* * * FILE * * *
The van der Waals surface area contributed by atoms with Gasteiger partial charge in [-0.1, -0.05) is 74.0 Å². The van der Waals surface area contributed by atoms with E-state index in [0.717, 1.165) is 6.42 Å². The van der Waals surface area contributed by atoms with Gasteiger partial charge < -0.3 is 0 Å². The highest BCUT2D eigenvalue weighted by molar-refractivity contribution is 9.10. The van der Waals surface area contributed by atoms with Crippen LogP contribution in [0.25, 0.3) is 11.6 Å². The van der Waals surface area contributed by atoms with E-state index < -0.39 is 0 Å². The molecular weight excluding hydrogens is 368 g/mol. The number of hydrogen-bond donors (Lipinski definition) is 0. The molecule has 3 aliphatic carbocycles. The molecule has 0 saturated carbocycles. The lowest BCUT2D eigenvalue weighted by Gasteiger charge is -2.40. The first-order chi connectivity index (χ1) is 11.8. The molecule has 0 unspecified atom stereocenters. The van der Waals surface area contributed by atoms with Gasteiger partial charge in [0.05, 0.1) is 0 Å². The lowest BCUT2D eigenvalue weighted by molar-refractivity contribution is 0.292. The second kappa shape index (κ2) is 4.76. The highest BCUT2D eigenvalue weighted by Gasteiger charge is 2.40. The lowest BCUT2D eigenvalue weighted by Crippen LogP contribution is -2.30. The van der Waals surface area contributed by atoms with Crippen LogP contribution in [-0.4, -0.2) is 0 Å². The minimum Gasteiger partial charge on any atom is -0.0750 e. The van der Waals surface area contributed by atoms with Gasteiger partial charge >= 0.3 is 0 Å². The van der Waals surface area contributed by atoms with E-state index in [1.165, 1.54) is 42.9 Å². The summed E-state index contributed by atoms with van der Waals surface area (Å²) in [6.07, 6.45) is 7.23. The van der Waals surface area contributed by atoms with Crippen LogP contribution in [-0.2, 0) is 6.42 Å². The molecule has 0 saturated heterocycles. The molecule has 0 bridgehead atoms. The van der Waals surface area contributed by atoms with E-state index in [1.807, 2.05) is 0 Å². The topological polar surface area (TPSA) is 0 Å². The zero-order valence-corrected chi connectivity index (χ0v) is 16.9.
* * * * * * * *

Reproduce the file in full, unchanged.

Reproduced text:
The van der Waals surface area contributed by atoms with Gasteiger partial charge in [-0.1, -0.05) is 74.0 Å². The van der Waals surface area contributed by atoms with E-state index in [0.717, 1.165) is 6.42 Å². The van der Waals surface area contributed by atoms with Gasteiger partial charge < -0.3 is 0 Å². The highest BCUT2D eigenvalue weighted by molar-refractivity contribution is 9.10. The van der Waals surface area contributed by atoms with Crippen LogP contribution in [0.25, 0.3) is 11.6 Å². The van der Waals surface area contributed by atoms with E-state index < -0.39 is 0 Å². The molecular weight excluding hydrogens is 368 g/mol. The number of hydrogen-bond donors (Lipinski definition) is 0. The molecule has 3 aliphatic carbocycles. The molecule has 0 saturated carbocycles. The lowest BCUT2D eigenvalue weighted by Gasteiger charge is -2.40. The first-order chi connectivity index (χ1) is 11.8. The molecule has 0 unspecified atom stereocenters. The van der Waals surface area contributed by atoms with Gasteiger partial charge in [0.05, 0.1) is 0 Å². The lowest BCUT2D eigenvalue weighted by molar-refractivity contribution is 0.292. The second kappa shape index (κ2) is 4.76. The highest BCUT2D eigenvalue weighted by Gasteiger charge is 2.40. The lowest BCUT2D eigenvalue weighted by Crippen LogP contribution is -2.30. The van der Waals surface area contributed by atoms with Crippen LogP contribution in [-0.4, -0.2) is 0 Å². The minimum Gasteiger partial charge on any atom is -0.0750 e. The van der Waals surface area contributed by atoms with Gasteiger partial charge >= 0.3 is 0 Å². The van der Waals surface area contributed by atoms with E-state index in [1.165, 1.54) is 42.9 Å². The summed E-state index contributed by atoms with van der Waals surface area (Å²) in [6.07, 6.45) is 7.23. The van der Waals surface area contributed by atoms with Crippen LogP contribution in [-0.2, 0) is 6.42 Å². The molecule has 0 saturated heterocycles. The molecule has 0 bridgehead atoms. The van der Waals surface area contributed by atoms with E-state index in [1.807, 2.05) is 0 Å². The topological polar surface area (TPSA) is 0 Å². The zero-order valence-corrected chi connectivity index (χ0v) is 16.9.